Dr. Tom Goodwin will be retiring this spring after a long career in chemistry and undergraduate research at Hendrix College. What does it take to build a legacy of student research at a PUI? Dr. Goodwin shares his story…
My Hendrix Odyssey
In my sophomore year, a new chemistry professor invited me to join his first research group in an analytical chemistry study of the water of rivers and lakes. I worked with him for three summers and three full academic years.
I was the first person in my family to attend college. I had no idea what I wanted to study or what my career objectives were. A friend had gone to the same university a year before and he was pre-med, so in my first year I took the same courses that he had taken. In my sophomore year, a new chemistry professor invited me to join his first research group in an analytical chemistry study of the water of rivers and lakes. I worked with him for three summers and three full academic years. Weekdays would find us in the lab; weekends would find us by the rivers or in a sampling boat on the lakes. This was a transformative experience for me. I enjoyed the great outdoors, I enjoyed the camaraderie, but most of all I enjoyed the educational experience of the scientific method in action. I was hooked on science, and the map for my career trajectory was thereby fixed. I wanted to spend my life on a college campus, blending excellence in the classroom with engaged learning for my students through hands-on research.
I was hooked on science, and the map for my career trajectory was thereby fixed.
After graduate school and a PhD in synthetic organic chemistry, a short stint in Signal Officers Basic Training at Fort Gordon, Georgia (a by-product of my four years in Army ROTC), a postdoctoral fellowship, a rather brief sojourn at Conoco Chemicals (They were nice, I was successful, but a fish out of water), and two years in a non-tenure track teaching and research position at Texas A & M University, I was fortunate to land a tenure track appointment at Hendrix College in my home state where my wife and I had strong family roots. That was in August, 1978. At that time, Hendrix enjoyed a reputation for attracting excellent students and providing them with an outstanding liberal arts education, and the department of chemistry was strong.
Dr. Goodwin invited me to participate in a couple of experiments synthesizing precursors to possible anti-malaria compounds. Within two weeks, I was enamored with the process of research and the possibility of discovery…I am indebted to him for opening a doorway to discovery and an extraordinarily exciting research career. ~Dr. Kevin Raney, M. D. – Former student, Chair of the Department of Biochemistry & Molecular Biology, University of Arkansas for Medical Sciences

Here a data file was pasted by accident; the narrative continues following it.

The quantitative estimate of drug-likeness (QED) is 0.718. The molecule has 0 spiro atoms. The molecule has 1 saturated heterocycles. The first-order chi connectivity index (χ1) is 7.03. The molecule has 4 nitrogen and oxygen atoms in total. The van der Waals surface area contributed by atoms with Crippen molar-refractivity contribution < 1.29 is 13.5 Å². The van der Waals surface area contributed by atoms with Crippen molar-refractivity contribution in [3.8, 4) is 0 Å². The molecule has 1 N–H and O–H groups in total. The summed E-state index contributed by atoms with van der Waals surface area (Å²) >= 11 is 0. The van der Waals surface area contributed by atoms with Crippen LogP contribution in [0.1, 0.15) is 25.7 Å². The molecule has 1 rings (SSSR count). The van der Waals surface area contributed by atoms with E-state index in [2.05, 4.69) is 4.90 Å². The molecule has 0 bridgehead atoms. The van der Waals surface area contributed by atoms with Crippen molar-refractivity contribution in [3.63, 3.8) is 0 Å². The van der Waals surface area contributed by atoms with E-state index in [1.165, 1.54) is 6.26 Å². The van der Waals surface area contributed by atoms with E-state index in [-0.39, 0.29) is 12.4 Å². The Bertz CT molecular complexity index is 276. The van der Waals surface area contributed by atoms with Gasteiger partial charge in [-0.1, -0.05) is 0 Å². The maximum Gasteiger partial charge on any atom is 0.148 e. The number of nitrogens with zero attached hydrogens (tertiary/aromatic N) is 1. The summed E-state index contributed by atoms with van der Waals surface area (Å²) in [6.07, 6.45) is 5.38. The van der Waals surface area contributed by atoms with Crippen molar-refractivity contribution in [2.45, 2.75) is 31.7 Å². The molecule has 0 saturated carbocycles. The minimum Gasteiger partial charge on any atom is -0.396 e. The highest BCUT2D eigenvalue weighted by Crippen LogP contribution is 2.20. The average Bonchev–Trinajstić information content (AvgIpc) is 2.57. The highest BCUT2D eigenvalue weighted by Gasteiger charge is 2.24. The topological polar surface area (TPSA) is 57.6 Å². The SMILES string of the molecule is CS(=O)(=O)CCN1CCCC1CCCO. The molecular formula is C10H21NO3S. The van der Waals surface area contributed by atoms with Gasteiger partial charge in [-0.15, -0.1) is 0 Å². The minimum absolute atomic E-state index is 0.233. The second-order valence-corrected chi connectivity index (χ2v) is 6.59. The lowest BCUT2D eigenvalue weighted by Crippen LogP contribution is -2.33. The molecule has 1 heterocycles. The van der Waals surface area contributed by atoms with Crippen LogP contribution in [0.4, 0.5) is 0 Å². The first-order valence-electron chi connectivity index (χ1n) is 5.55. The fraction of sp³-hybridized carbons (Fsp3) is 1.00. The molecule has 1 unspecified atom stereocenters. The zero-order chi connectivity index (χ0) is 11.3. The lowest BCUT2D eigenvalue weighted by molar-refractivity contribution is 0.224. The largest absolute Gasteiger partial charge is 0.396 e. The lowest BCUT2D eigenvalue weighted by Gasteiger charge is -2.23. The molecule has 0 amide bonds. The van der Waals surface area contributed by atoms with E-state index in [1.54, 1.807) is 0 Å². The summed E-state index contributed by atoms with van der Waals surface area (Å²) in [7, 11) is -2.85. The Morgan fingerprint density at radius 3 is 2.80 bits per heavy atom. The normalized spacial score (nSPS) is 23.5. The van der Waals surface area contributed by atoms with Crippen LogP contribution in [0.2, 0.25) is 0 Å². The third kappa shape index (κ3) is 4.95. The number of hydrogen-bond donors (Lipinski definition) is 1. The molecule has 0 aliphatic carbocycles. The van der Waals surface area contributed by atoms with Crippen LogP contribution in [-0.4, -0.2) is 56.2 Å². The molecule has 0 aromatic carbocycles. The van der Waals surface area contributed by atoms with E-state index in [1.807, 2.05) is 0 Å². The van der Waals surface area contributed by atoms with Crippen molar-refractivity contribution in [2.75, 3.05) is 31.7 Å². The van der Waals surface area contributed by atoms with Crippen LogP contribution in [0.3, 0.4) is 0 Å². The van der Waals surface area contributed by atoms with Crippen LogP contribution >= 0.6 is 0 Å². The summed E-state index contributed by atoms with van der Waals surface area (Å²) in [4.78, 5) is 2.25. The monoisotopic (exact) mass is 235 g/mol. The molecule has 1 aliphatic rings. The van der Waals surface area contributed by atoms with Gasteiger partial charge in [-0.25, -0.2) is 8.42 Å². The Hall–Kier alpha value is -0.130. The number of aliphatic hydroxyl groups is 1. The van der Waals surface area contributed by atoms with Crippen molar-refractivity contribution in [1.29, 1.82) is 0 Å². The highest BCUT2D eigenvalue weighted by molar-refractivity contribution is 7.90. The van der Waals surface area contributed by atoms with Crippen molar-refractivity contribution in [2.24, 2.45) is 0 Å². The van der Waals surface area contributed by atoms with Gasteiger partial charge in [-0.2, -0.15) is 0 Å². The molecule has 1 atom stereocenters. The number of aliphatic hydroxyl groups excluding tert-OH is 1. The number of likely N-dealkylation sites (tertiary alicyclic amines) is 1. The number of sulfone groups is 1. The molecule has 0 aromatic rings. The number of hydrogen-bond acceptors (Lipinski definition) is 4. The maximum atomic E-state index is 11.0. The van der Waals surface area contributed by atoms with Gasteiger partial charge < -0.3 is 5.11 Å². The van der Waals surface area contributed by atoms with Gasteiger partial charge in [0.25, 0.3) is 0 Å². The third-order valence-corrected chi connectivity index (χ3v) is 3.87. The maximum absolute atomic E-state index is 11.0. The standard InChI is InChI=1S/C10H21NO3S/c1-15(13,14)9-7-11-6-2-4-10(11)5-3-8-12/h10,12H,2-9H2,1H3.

The science facilities, however, were aging and there was little externally-funded, collaborative basic research with undergraduates that was aimed toward publication in peer-reviewed journals. In fact, undergraduate research had been actively discouraged by some administrators in the past. Nonetheless, I was firmly committed to starting a research program and the current administration and my colleagues were supportive although there was no research reassigned time, no start-up funds (oh, I got maybe $250), and no technical support staff. I wrote two proposals (Research Corporation and the American Chemical Society-Petroleum Research Fund), and both were funded. In my first full summer at Hendrix, I had four undergraduate research students. Now, let us fast forward by 14 years.
I was firmly committed to starting a research program and the current administration and my colleagues were supportive although there was no research reassigned time, no start-up funds (oh, I got maybe $250), and no technical support staff.
In 1993, the Departments of Chemistry and Physics at Hendrix were granted a radically transformative $600,000 five-year Department Development Award from Research Corporation, which was matched 2:1 by the College. As Principal Investigator on that award, I was pleased that funding was available to provide a new tenure track appointment in both departments, technical support staff, matching money for research instrumentation, and mentoring from four external consultants and a Research Corporation Program Director who visited at least once a year for the duration of the grant. There was truly a systemic reformation as well as a renaissance in Chemistry and Physics which had a ripple effect across the sciences and eventually across the entire college.
“Dr. Goodwin created a fun and captivating organic chemistry environment with his infamous humor and wit. But he most affected me personally by being one of my first, and longest, scientific mentors…Dr. Goodwin showed me that mentorship of undergraduates not only happens while they are undergraduates, but extends throughout life. ..a model that I strive to emulate in my career. ~ Dr. Christina Cooley, Assistant Professor, Trinity University
We also got a ton of national recognition and publicity. In 1993, I was also President of the Council on Undergraduate Research (CUR), a founding Editor for the CUR Quarterly, and Chair of the Gordon Research Conference on Heterocyclic Compounds. Now let us fast forward by 10 years. By 2003, thanks in no small measure to the Research Corporation Department Development Award, there were the following advancements: